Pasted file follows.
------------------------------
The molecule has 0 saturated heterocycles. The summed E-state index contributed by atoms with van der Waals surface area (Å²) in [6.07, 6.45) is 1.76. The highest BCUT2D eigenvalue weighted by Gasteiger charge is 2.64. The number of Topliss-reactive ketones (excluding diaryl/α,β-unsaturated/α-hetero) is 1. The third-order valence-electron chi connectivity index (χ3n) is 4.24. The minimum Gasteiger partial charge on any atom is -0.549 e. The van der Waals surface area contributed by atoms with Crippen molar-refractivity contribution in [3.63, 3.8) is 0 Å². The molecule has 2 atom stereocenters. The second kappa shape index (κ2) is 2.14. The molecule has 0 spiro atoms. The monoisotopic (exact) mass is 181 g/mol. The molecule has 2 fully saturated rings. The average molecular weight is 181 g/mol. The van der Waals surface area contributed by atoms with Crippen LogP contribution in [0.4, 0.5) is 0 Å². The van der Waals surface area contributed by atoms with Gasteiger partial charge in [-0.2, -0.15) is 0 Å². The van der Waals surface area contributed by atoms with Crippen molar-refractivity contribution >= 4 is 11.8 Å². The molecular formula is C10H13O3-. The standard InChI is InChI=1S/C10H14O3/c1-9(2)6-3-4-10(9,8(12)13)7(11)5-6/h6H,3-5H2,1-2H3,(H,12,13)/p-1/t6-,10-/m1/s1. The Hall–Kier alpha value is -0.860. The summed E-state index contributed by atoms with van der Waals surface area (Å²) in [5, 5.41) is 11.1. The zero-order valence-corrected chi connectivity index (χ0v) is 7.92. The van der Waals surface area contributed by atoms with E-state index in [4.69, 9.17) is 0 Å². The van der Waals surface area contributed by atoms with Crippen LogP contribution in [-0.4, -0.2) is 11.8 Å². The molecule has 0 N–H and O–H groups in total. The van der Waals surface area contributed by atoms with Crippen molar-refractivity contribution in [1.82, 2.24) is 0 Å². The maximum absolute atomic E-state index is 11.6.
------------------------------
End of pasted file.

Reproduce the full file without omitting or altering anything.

The molecule has 0 saturated heterocycles. The summed E-state index contributed by atoms with van der Waals surface area (Å²) in [6.07, 6.45) is 1.76. The highest BCUT2D eigenvalue weighted by Gasteiger charge is 2.64. The number of Topliss-reactive ketones (excluding diaryl/α,β-unsaturated/α-hetero) is 1. The third-order valence-electron chi connectivity index (χ3n) is 4.24. The minimum Gasteiger partial charge on any atom is -0.549 e. The van der Waals surface area contributed by atoms with Crippen molar-refractivity contribution in [3.63, 3.8) is 0 Å². The molecule has 2 atom stereocenters. The second kappa shape index (κ2) is 2.14. The molecule has 0 spiro atoms. The monoisotopic (exact) mass is 181 g/mol. The molecule has 2 fully saturated rings. The average molecular weight is 181 g/mol. The van der Waals surface area contributed by atoms with Crippen LogP contribution in [0.4, 0.5) is 0 Å². The van der Waals surface area contributed by atoms with Gasteiger partial charge in [-0.2, -0.15) is 0 Å². The van der Waals surface area contributed by atoms with Crippen molar-refractivity contribution >= 4 is 11.8 Å². The molecular formula is C10H13O3-. The standard InChI is InChI=1S/C10H14O3/c1-9(2)6-3-4-10(9,8(12)13)7(11)5-6/h6H,3-5H2,1-2H3,(H,12,13)/p-1/t6-,10-/m1/s1. The Hall–Kier alpha value is -0.860. The summed E-state index contributed by atoms with van der Waals surface area (Å²) in [5, 5.41) is 11.1. The zero-order valence-corrected chi connectivity index (χ0v) is 7.92. The van der Waals surface area contributed by atoms with E-state index in [4.69, 9.17) is 0 Å². The van der Waals surface area contributed by atoms with Crippen LogP contribution in [-0.4, -0.2) is 11.8 Å². The molecule has 0 N–H and O–H groups in total. The van der Waals surface area contributed by atoms with Crippen molar-refractivity contribution in [1.82, 2.24) is 0 Å². The maximum absolute atomic E-state index is 11.6.